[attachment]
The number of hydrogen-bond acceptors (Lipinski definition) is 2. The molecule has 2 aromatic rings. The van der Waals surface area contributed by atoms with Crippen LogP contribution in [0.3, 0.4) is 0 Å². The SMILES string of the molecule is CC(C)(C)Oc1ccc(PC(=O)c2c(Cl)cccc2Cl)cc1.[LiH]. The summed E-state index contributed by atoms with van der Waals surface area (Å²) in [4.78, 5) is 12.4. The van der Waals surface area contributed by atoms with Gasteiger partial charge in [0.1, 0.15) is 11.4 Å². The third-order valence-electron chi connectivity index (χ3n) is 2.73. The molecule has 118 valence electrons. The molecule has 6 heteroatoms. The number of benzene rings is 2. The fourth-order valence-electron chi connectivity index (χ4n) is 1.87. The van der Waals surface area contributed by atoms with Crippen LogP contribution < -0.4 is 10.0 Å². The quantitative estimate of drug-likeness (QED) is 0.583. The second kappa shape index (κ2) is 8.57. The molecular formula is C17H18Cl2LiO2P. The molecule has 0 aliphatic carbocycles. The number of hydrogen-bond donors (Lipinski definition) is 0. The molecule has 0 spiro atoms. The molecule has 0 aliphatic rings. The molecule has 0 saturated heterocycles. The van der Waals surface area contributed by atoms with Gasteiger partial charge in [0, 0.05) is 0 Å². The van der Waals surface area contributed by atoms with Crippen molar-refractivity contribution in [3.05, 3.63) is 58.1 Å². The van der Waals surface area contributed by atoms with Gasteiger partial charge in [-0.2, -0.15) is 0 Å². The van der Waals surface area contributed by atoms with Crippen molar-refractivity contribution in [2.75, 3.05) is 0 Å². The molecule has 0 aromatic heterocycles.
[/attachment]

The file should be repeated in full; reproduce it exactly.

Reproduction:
The number of hydrogen-bond acceptors (Lipinski definition) is 2. The molecule has 2 aromatic rings. The van der Waals surface area contributed by atoms with Crippen LogP contribution in [0.3, 0.4) is 0 Å². The SMILES string of the molecule is CC(C)(C)Oc1ccc(PC(=O)c2c(Cl)cccc2Cl)cc1.[LiH]. The summed E-state index contributed by atoms with van der Waals surface area (Å²) in [4.78, 5) is 12.4. The van der Waals surface area contributed by atoms with Gasteiger partial charge in [0.1, 0.15) is 11.4 Å². The third-order valence-electron chi connectivity index (χ3n) is 2.73. The molecule has 118 valence electrons. The molecule has 6 heteroatoms. The number of benzene rings is 2. The fourth-order valence-electron chi connectivity index (χ4n) is 1.87. The van der Waals surface area contributed by atoms with Crippen LogP contribution < -0.4 is 10.0 Å². The quantitative estimate of drug-likeness (QED) is 0.583. The second kappa shape index (κ2) is 8.57. The molecular formula is C17H18Cl2LiO2P. The molecule has 0 aliphatic carbocycles. The number of hydrogen-bond donors (Lipinski definition) is 0. The molecule has 0 spiro atoms. The molecule has 0 aliphatic rings. The molecule has 0 saturated heterocycles. The van der Waals surface area contributed by atoms with Gasteiger partial charge in [0, 0.05) is 0 Å². The van der Waals surface area contributed by atoms with Crippen molar-refractivity contribution in [3.05, 3.63) is 58.1 Å². The van der Waals surface area contributed by atoms with Gasteiger partial charge in [-0.2, -0.15) is 0 Å². The van der Waals surface area contributed by atoms with Crippen molar-refractivity contribution in [2.75, 3.05) is 0 Å². The molecule has 0 aromatic heterocycles.